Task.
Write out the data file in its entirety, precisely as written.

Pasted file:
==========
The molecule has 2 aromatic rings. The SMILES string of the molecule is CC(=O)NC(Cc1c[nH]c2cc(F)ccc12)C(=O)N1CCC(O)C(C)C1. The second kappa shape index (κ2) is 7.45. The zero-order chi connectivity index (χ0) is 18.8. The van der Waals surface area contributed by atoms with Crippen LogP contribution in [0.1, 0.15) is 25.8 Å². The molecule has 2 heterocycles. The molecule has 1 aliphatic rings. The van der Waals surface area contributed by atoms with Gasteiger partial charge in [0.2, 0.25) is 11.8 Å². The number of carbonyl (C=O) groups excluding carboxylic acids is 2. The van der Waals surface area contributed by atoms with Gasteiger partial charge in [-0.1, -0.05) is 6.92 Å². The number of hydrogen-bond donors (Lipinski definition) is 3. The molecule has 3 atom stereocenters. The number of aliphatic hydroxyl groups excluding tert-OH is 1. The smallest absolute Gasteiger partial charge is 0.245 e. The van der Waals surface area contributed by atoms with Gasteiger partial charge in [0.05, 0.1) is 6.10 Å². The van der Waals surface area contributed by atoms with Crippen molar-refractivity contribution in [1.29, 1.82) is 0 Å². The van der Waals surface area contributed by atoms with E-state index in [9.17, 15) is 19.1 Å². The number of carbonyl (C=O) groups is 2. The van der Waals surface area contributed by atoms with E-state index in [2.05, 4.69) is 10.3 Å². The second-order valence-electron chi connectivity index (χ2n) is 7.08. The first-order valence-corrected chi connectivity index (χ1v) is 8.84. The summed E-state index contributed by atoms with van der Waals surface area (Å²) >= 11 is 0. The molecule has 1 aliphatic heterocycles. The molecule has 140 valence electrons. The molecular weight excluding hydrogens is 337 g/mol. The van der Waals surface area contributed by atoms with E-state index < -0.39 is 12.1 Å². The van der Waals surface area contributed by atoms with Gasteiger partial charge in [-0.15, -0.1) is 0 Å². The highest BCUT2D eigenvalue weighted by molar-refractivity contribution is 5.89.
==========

The molecule has 2 aromatic rings. The SMILES string of the molecule is CC(=O)NC(Cc1c[nH]c2cc(F)ccc12)C(=O)N1CCC(O)C(C)C1. The second kappa shape index (κ2) is 7.45. The zero-order chi connectivity index (χ0) is 18.8. The van der Waals surface area contributed by atoms with Crippen LogP contribution in [0.1, 0.15) is 25.8 Å². The molecule has 2 heterocycles. The molecule has 1 aliphatic rings. The van der Waals surface area contributed by atoms with Gasteiger partial charge in [0.2, 0.25) is 11.8 Å². The number of carbonyl (C=O) groups excluding carboxylic acids is 2. The van der Waals surface area contributed by atoms with Gasteiger partial charge in [-0.1, -0.05) is 6.92 Å². The number of hydrogen-bond donors (Lipinski definition) is 3. The molecule has 3 atom stereocenters. The number of aliphatic hydroxyl groups excluding tert-OH is 1. The smallest absolute Gasteiger partial charge is 0.245 e. The van der Waals surface area contributed by atoms with Gasteiger partial charge in [0.05, 0.1) is 6.10 Å². The van der Waals surface area contributed by atoms with Crippen molar-refractivity contribution in [1.29, 1.82) is 0 Å². The van der Waals surface area contributed by atoms with E-state index in [9.17, 15) is 19.1 Å². The number of carbonyl (C=O) groups is 2. The van der Waals surface area contributed by atoms with E-state index in [2.05, 4.69) is 10.3 Å². The second-order valence-electron chi connectivity index (χ2n) is 7.08. The first-order valence-corrected chi connectivity index (χ1v) is 8.84. The summed E-state index contributed by atoms with van der Waals surface area (Å²) >= 11 is 0. The molecule has 1 aliphatic heterocycles. The molecule has 140 valence electrons. The molecular weight excluding hydrogens is 337 g/mol. The van der Waals surface area contributed by atoms with E-state index < -0.39 is 12.1 Å². The van der Waals surface area contributed by atoms with Gasteiger partial charge in [-0.15, -0.1) is 0 Å². The highest BCUT2D eigenvalue weighted by molar-refractivity contribution is 5.89.